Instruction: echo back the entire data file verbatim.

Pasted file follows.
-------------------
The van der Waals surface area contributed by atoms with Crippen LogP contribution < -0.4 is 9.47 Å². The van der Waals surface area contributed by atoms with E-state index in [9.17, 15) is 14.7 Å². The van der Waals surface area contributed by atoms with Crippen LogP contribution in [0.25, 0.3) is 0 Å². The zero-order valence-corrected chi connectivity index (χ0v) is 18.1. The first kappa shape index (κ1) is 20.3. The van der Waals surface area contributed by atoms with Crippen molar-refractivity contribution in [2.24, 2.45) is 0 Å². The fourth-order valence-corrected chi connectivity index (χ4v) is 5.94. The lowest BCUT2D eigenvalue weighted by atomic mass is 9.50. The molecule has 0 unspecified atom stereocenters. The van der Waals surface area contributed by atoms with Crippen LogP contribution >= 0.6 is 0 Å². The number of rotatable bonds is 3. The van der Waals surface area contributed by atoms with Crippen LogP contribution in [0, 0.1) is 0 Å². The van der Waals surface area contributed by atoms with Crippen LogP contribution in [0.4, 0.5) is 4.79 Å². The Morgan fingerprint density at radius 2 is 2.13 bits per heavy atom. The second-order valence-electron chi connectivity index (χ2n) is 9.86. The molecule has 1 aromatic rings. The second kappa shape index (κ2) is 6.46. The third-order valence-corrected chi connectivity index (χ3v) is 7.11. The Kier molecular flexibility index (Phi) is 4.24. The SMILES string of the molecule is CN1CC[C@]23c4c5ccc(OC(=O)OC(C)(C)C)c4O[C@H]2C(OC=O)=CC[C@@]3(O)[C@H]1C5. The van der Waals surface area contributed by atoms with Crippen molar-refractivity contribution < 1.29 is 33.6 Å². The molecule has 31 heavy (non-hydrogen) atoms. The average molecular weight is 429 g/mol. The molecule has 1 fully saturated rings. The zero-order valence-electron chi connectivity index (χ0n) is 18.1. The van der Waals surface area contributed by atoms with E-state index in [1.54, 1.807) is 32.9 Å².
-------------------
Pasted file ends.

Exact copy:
The van der Waals surface area contributed by atoms with Crippen LogP contribution < -0.4 is 9.47 Å². The van der Waals surface area contributed by atoms with E-state index in [9.17, 15) is 14.7 Å². The van der Waals surface area contributed by atoms with Crippen LogP contribution in [0.25, 0.3) is 0 Å². The zero-order valence-corrected chi connectivity index (χ0v) is 18.1. The first kappa shape index (κ1) is 20.3. The van der Waals surface area contributed by atoms with Crippen molar-refractivity contribution in [2.24, 2.45) is 0 Å². The fourth-order valence-corrected chi connectivity index (χ4v) is 5.94. The lowest BCUT2D eigenvalue weighted by atomic mass is 9.50. The molecule has 0 unspecified atom stereocenters. The van der Waals surface area contributed by atoms with Crippen LogP contribution >= 0.6 is 0 Å². The number of rotatable bonds is 3. The van der Waals surface area contributed by atoms with Crippen LogP contribution in [0, 0.1) is 0 Å². The van der Waals surface area contributed by atoms with Crippen LogP contribution in [0.4, 0.5) is 4.79 Å². The Morgan fingerprint density at radius 2 is 2.13 bits per heavy atom. The second-order valence-electron chi connectivity index (χ2n) is 9.86. The molecule has 1 aromatic rings. The second kappa shape index (κ2) is 6.46. The third-order valence-corrected chi connectivity index (χ3v) is 7.11. The Kier molecular flexibility index (Phi) is 4.24. The SMILES string of the molecule is CN1CC[C@]23c4c5ccc(OC(=O)OC(C)(C)C)c4O[C@H]2C(OC=O)=CC[C@@]3(O)[C@H]1C5. The van der Waals surface area contributed by atoms with Crippen molar-refractivity contribution < 1.29 is 33.6 Å². The molecule has 31 heavy (non-hydrogen) atoms. The average molecular weight is 429 g/mol. The molecule has 1 fully saturated rings. The zero-order valence-electron chi connectivity index (χ0n) is 18.1. The van der Waals surface area contributed by atoms with E-state index in [1.54, 1.807) is 32.9 Å².